Results for Python & Java lexers & parsers are identical - yay!

Testing with Python grammar

Working directory: /tmp/javacc-python-test-cibrzfcq
Test files copied to working directory.
Java version of lexer and parser created.
Java lexer and parser compiled.
Java lexer run completed (3.15 secs).
Java parser run completed (4.06 secs).
Python version of lexer and parser created.
Python lexer run completed (2.88 secs).
Python parser run completed (22.96 secs).
Results for Python & Java lexers & parsers are identical - yay!
Working directories deleted.

Also, running the Python parser under the profiler to parse all the CPython and Django sources shows that the BitSet routines are now not the main place where the time is spent:

         4531486449 function calls (4437705025 primitive calls) in 1430.911 seconds

   Ordered by: internal time

   ncalls  tottime  percall  cumtime  percall filename:lineno(function)
215656959  121.434    0.000  381.774    0.000 parser.py:26487(scan_token)
  7602072   92.675    0.000  398.547    0.000 lexer.py:7666(_next_token)
110494510   92.298    0.000  101.416    0.000 utils.py:150(fast_next_set_bit)
 30663300   68.538    0.000  110.118    0.000 parser.py:40174(open_node_scope)
 30663120   62.580    0.000  110.281    0.000 parser.py:40212(close_node_scope)
272810383   52.280    0.000  474.702    0.000 parser.py:418(next_token)
110494510   46.755    0.000   49.036    0.000 utils.py:53(set)
  9884555   25.521    0.000   38.431    0.000 lexer.py:20(NFA_COMPOSITE_PYTHON_0)
     4716   24.401    0.005   24.401    0.005 {method 'read' of '_io.BufferedReader' objects}
  8015950   23.819    0.000   27.395    0.000 tokens.py:379(new_token)
 51152847   23.288    0.000  144.303    0.000 parser.py:452(next_token_type)
  7602070   22.201    0.000   70.363    0.000 lexer.py:7794(instantiate_token)
 10881220   20.700    0.000   24.348    0.000 tokens.py:180(add_child)

Am I interpreting this data correctly? That the python lexing is a shade faster than Java??? Is that possible? Or maybe I’m misinterpreting the above…

If the python parser is only about 5x slower, that is really pretty okay. On the ANTLR list, they seem to frequently repeat a kind of ballpark figure that the parsers generated in python are 30x slower.

In other matters, the flight was okay insofar as it was on time and we got here. It was very uncomfortable because we had the last row of seats at the back that don’t lean back. I was terribly jet-lagged and was probably suffering some mild altitude sickness for the first couple of days after arrival. (Mexico city is at 2200m altitude.) I think that today is the first day I feel fully normal. But all is well.

Seems to be. The purpose of the tests is correctness, not as a benchmark: so for each grammar, starting with an empty work dir, we copy the grammar files and test files to it, generate the Java lexer and parser, run them over the test files to generate output into text files (list of tokens, parse tree). Then generate the Python lexer and parser, run them over the same test files, and generate output into text files and compare with the values from the Java run. If different, the differences are printed by diff, else we print the “yay” message.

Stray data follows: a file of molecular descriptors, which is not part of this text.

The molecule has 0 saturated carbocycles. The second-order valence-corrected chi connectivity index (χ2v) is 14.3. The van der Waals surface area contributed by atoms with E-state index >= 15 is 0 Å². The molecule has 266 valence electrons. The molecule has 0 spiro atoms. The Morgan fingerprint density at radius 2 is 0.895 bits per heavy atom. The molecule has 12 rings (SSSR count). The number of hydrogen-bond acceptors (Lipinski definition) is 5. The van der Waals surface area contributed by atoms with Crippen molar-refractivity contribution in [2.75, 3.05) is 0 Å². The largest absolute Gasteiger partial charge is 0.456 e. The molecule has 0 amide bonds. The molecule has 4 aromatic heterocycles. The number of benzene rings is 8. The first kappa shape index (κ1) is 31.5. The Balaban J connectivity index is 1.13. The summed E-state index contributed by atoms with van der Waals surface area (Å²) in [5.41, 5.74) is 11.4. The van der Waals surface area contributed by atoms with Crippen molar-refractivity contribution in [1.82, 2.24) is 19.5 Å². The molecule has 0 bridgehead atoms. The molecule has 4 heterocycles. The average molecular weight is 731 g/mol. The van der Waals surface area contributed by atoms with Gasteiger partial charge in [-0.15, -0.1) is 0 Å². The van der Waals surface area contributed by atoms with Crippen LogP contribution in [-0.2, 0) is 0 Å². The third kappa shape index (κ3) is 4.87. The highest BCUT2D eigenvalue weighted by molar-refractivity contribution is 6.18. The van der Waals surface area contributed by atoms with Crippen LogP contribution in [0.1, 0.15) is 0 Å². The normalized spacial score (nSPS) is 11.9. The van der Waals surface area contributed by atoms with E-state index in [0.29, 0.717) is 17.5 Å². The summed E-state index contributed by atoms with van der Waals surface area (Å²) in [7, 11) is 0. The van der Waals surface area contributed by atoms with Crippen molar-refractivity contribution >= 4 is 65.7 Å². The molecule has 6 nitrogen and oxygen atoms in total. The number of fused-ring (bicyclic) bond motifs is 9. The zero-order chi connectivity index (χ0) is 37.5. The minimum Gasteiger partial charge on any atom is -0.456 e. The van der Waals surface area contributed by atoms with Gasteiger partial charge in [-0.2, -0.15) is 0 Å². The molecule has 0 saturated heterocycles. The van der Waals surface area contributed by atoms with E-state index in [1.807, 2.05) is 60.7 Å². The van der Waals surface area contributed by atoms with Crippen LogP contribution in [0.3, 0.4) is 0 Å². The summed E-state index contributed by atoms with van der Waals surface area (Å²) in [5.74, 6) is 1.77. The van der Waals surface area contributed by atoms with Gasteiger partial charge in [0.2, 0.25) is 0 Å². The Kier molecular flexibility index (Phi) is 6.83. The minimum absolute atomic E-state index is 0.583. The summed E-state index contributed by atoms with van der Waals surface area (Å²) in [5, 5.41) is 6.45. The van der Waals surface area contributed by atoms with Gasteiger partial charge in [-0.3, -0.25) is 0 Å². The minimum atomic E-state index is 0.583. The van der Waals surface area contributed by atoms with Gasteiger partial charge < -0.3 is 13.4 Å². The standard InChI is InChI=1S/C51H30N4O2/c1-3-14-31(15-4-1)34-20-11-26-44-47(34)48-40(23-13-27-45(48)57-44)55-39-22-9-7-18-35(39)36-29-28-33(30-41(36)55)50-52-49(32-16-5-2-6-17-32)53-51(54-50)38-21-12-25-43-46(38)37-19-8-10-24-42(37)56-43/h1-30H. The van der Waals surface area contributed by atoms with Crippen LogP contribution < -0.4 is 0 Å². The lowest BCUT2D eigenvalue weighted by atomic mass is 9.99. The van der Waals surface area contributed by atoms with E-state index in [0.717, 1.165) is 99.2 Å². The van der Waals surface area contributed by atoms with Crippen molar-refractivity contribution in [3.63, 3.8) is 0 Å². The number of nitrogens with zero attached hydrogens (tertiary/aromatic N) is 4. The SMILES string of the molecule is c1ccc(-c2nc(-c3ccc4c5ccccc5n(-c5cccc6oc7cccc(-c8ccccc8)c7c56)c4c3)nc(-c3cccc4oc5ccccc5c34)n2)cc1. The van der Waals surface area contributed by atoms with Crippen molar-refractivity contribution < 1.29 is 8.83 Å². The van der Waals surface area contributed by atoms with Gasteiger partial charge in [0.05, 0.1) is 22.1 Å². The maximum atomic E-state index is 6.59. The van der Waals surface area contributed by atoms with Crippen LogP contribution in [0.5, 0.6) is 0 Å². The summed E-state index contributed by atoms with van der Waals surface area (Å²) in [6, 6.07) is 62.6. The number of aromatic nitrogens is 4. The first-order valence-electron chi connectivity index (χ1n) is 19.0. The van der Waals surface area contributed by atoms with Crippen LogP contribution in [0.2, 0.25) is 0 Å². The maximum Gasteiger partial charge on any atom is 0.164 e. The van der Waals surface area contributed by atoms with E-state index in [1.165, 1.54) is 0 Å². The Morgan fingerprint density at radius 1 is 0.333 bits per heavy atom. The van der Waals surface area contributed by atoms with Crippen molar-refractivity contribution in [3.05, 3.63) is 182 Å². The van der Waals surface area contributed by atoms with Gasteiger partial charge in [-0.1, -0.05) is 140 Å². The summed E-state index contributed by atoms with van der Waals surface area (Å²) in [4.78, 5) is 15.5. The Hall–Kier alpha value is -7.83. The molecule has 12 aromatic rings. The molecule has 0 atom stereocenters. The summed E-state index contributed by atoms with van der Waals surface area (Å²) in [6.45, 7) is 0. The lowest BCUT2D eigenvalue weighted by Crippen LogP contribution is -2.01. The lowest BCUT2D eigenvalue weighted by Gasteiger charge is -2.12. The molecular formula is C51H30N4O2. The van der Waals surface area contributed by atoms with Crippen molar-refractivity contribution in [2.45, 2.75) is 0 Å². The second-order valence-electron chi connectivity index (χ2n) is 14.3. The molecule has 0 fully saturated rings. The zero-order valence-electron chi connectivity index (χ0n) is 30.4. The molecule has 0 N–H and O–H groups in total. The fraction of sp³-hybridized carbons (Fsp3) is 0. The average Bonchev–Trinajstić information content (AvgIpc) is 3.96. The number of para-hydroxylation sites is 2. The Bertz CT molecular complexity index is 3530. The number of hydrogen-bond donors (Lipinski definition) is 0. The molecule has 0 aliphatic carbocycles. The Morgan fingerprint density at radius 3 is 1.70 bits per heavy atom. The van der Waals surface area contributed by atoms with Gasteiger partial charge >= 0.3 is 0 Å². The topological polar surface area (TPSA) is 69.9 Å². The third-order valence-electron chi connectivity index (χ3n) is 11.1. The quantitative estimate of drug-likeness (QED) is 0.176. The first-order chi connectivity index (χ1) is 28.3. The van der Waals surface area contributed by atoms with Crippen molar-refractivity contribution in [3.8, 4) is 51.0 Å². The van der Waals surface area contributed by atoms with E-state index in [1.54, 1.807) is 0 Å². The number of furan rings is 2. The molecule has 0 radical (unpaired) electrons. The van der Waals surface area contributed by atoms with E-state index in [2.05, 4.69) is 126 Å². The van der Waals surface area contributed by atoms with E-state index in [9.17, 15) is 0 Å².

I’m running this code under pypy3, which uses a tracing JIT that is pretty fast (though I believe it uses a lot more memory) - so I would expect hot loops to be converted to machine code after checking during warm up that only the same types are ever passed in to given functions/methods. No reason per se that the performance wouldn’t be as good as Java.

If they’re using just Python, that wouldn’t be surprising. If they use pypy3, then that might indicate that ANTLR-generated Python parsers are slow, whether due to code generation or the ANLTR runtime.

Good to hear. Just be careful out there:

The date says May but the page has an up-to-date chart as of today.

I just did a run on the same sources (Django and CPython) using the latest ANTLR (4.9.2) and their 2-year old Python 3 grammar from their repo, using the same test script I was using before, just substituting in the ANTLR parser API. Running under the same version of pypy3 as before, I get slower run and more errors:

ANTLR-generated parser in Python: 4610 successes, 106 failures, 2763.59 secs.
JavaCC21-generated parser in Python: 4699 successes, 17 failures, 586.09 secs.
JavaCC21-generated parser in Java: 4701 successes, 15 failures, 41.46 secs.

So on this decent-sized data set, the JavaCC21 Python parser is ~ 1/14th of the speed of the Java parser, but almost 5 x the speed of the ANTLR Python parser.

The two files that were successfully parsed by the Java parser but not the Python parser were

~/projects/cpython/Lib/test/bad_coding.py
~/projects/cpython/Lib/test/badsyntax_pep3120.py

In the first of these, Python raised an error because of an encoding with a typo - "uft-8":

Failed to parse /home/vinay/projects/cpython/Lib/test/bad_coding.py
Traceback (most recent call last):
  File "parsetest.py", line 30, in process
    parser = Parser(p)
  File "/disk2/projects/scratch/javacc/python/pythonparser/parser.py", line 349, in __init__
    stream_or_lexer = Lexer(input_source, stream_or_lexer)
  File "/disk2/projects/scratch/javacc/python/pythonparser/lexer.py", line 7728, in __init__
    self.input_stream = FileLineMap(input_source, stream, line, column)
  File "/disk2/projects/scratch/javacc/python/pythonparser/utils.py", line 204, in __init__
    stream_or_content = stream_or_content.decode(encoding)
LookupError: unknown encoding: uft-8